It started with Deputy Trade Representative David Macdonald 2 1/2 weeks ago and rolled into high gear last Monday with Commerce Secretary Malcom Baldrige. By the end of the Thanksgiving week it appeared the Reagan administration had embarked on a concerted campaign of attacking Japan, its foremost Asian ally, for failing to live up to past agreements that would open its markets to more American goods.

Commerce Undersecretary Lionel H. Olmer, who left for Japan Friday, denied these attacks were orchestrated. Rather, he said, they represent "a mounting sense of frustration" within the administration at what is seen as Japanese intransigence on trade issues and the growing belief that Tokyo doesn't believe America is serious in demanding a fair shake in Japan's markets.

But some Washington trade lobbyists saw a domestic political side to the attacks on "Japan Inc.," with the Reagan administration trying to blunt the chance of passage in the lame duck session of Congress of highly protectionist local-content legislation aimed at Japanese cars by a rhetorical show of strength on the trade issue.

There is, furthermore, a view among trade analysts here that the nominally free-trade Reagan administration is reacting to growing protectionism within the Democratic Party, where liberals such as former vice president Walter F. Mondale have gained political points among labor audiences by talking tough about Japan.

Japanese imports increasingly are being blamed as a cause of America's soaring unemployment, especially in the auto industry, as organized labor, once a bastion of free trade, has turned protectionist. Beyond that largely emotional view of unemployment, administration economists have expressed concern over the increasing American trade deficit with Japan -- $18.1 billion last year, up 50 percent since 1980, and expected to swell to as much as $25 billion by the end of this year.

The widening trade gap, especially in manufactured goods such as cars and consumer electrical products allowed into America's relatively open markets, combined with Japanese restrictions on imports from the United States, led Olmer to express concern that the United States "could become a developing country in relation to Japan. We sell agricultural goods and raw materials and they ship manufactured goods to us.

"That's what I find intolerable," he said.

The United Auto Workers union has provided the major impetus for local-content legislation, and lobbyists here for Japanese auto manufacturers who are targets of the bill have warned their clients that increasing protectionism in Congress could mean House passage in the lame duck session, which starts Monday. The bill faces a harder time in the Senate.

House Speaker Thomas P. (Tip) O'Neill Jr. (D-Mass.) reportedly favors consideration of the local-content bill, which would require foreign auto companies to produce their cars with an increasing amount of American-made parts at U.S. plants, though it remains unclear whether the labor-sponsored legislation will come up because of the lame duck session's crowded agenda.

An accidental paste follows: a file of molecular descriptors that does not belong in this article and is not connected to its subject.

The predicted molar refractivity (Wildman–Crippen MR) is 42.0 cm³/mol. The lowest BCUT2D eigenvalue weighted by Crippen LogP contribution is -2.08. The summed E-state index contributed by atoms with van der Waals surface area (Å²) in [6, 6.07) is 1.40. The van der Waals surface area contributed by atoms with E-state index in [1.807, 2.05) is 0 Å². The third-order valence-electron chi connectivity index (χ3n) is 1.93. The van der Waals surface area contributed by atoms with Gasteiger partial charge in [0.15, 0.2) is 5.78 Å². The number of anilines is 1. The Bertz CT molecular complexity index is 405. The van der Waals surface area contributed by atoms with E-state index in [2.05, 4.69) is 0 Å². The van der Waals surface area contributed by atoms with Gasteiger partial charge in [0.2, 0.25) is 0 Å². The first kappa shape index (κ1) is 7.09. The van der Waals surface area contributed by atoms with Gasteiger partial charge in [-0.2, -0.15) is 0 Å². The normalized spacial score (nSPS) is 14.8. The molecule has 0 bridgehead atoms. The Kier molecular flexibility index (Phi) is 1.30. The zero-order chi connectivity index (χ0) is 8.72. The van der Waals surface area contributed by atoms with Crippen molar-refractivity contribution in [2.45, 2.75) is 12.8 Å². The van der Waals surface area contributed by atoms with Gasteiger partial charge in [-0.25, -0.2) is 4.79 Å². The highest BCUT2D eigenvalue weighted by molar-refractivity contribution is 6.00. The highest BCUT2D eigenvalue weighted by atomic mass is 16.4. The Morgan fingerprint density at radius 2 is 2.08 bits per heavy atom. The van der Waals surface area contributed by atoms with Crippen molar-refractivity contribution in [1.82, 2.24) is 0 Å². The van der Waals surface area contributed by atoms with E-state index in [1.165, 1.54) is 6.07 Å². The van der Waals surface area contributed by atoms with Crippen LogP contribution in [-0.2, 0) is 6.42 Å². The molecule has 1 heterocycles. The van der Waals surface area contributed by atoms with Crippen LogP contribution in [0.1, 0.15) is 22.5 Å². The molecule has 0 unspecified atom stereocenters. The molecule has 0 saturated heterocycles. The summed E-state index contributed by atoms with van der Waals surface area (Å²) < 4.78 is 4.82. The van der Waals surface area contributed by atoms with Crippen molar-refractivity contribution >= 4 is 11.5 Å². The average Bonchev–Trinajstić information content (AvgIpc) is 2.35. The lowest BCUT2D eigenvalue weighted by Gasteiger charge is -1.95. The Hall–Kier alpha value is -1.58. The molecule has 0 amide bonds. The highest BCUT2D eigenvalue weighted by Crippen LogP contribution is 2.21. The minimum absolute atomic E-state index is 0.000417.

The UAW, nonetheless, has intensified its efforts in favor of the bill. Outgoing UAW President Douglas Frazier said passage in the lame duck session remains the union's major legislative goal.

While the newly elected House is more Democratic than the present one, with at least 34 of the 57 new Democrats beneficiaries of UAW campaign contributions, there are concerns among labor that the local-content bill could be stalled by an unsympathetic Ways and Means Committee.

If the bill reaches the floor next year, however, it is expected to receive greater support than it now has, with a majority of the House listed as cosponsors and unlikely to vote against it.

The bill is opposed strongly by the Reagan administration, which sees it as inviting retaliation in areas where the United States has a trade advantage, such as agriculture, and costing more jobs in other industries than it could ever preserve for the autoworkers.

There are indications, however, that the Reagan administration is looking to counter local-content legislation next year with a bill of its own if Japan doesn't move to open its markets.

McDonald, in a report to Congress, warned that the Japanese government is in "a race against time" to liberalize trade. Quick action is needed, he said, because "the constituency for free trade in the United States has almost totally eroded."

Baldrige said the administration is "getting tired" of fighting congressional support for local-content legislation and an "impetus is building" in favor of a less protectionist reciprocity bill sponsored by Sen. John C. Danforth (R-Mo.), who narrowly escaped defeat at the hands of a Democratic opponent with strong labor support.

"We are going to have to see major steps by the Japanese to open up markets if we are to have any success in countering protectionist trade legislation aimed at Japan," Baldrige said.

There is a growing perception in the administration that Japanese officials don't believe America is serious. But, said Baldrige, the Japanese are "mistaken in thinking the U.S. is going to be a paper tiger on trade."

Olmer said he was told by a Japanese public opinion analyst that businessmen there see no reason why Tokyo should liberalize trade restrictions and consider Washington's pleas "a hollow threat."